Media Watch: Media heap blessings on Chase, J.P. Morgan merger

Chase Manhattan acquired J.P. Morgan last month, following the trend toward consolidation in the banking industry. Media coverage showed both companies working to capitalize on the potential of the combined company, while also noting the challenge of combining two disparate corporate cultures.

Chase Manhattan acquired J.P. Morgan last month, following the trend toward consolidation in the banking industry. Media coverage showed both companies working to capitalize on the potential of the combined company, while also noting the challenge of combining two disparate corporate cultures.

Chase Manhattan acquired J.P. Morgan last month, following the trend toward consolidation in the banking industry. Media coverage showed both companies working to capitalize on the potential of the combined company, while also noting the challenge of combining two disparate corporate cultures.

CARMA research indicated that the merger led coverage in influential media outlets for the week of September 10. The most frequently discussed aspect of the merger was the potential results it holds for both companies to break into the lucrative securities trading and advising market. The focus was frequently on Chase's ambition, noting numerous acquisitions this year aimed at increasing the money-management side of the business.

Analysts praised the merger, saying the companies are 'highly complementary businesses' (Investor's Business Daily, September 14). However, the merger was widely considered to be more beneficial to Chase than Morgan, as Chase gains Morgan's global presence. Chase CEO William Harrison said: 'There's no corner of the world where we can't get a deal done. This is a complete platform' (Los Angeles Times, September 14).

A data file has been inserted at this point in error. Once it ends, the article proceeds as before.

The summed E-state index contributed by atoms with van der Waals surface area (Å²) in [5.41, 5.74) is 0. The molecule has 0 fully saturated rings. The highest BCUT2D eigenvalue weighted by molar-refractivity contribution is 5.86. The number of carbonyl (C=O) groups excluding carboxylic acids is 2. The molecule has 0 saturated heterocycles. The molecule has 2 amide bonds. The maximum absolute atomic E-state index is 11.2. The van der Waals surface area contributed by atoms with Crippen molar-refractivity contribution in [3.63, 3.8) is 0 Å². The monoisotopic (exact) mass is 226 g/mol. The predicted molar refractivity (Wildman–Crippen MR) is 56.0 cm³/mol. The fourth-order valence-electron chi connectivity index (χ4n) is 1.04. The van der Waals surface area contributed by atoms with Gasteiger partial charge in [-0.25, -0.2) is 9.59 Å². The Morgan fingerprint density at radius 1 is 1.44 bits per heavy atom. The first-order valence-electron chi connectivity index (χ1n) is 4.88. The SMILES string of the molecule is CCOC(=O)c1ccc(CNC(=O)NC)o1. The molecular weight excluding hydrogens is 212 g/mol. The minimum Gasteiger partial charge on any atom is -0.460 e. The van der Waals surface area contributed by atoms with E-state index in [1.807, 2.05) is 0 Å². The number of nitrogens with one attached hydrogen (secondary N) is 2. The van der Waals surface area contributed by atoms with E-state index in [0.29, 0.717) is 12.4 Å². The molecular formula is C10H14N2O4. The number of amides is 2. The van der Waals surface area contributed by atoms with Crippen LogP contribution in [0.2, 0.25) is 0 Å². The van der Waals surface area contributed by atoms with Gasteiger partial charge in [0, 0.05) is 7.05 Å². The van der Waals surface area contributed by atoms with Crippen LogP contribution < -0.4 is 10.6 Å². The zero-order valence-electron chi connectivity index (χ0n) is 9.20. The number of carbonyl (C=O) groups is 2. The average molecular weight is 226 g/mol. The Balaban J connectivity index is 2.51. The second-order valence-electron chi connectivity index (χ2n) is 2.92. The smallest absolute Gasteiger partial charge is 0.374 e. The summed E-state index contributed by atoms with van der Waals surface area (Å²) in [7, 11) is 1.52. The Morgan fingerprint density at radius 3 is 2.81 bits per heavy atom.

Banking industry research shows Chase outperforming the industry average while Morgan performed below the average in terms of favorability of media coverage.

Many articles focused on the size of the merger and the implications for the industry. Most debate surrounded the reasons behind consolidation; some journalists focused on pressure from a 'merge-or-perish' mentality, although management said the merger made smart financial sense. 'The combination has phenomenal potential,' said Morgan CEO Sandy Warner (The Washington Post, September 14). Analysts didn't necessarily agree. 'This will translate ... to loss of value for Chase shareholders. It's the lemming mentality,' predicted Second Curve Capital CEO Thomas Brown (The Chicago Tribune, September 14).

While the deal was thought to make strategic sense, journalists and analysts saw possible conflict in the merging of the two corporate cultures. Journalists pointed to the history of the companies, noting that founder 'J. Pierpont Morgan thought (Chase founder) John D. Rockefeller was crude. Rockefeller thought Morgan was arrogant and conceited.' (USA Today, September 14).

Analysts seemed concerned that Morgan's investment bankers would leave for higher-brow firms due to Chase's more declasse reputation. 'The risk is that they have to smoothly blend the cultures and keep the key people,' noted one Sanford C. Bernstein analyst (The New York Times, September 14).

A few reports debated whether the merger would benefit their customers.

'History tells us that one-stop shopping does not work. It's not because the companies don't work together. It's because the customers don't like it,' stated a McDonald Investments analyst (Business Week, September 25).

Nonetheless, coverage portrayed both companies favorably. While risks to turn strategic sense into financial success seem unavoidable, the merger is expected to create a company greater than the sum of its parts.

- Evaluation and analysis by CARMA International. Media Watch can be found at www.carma.com.



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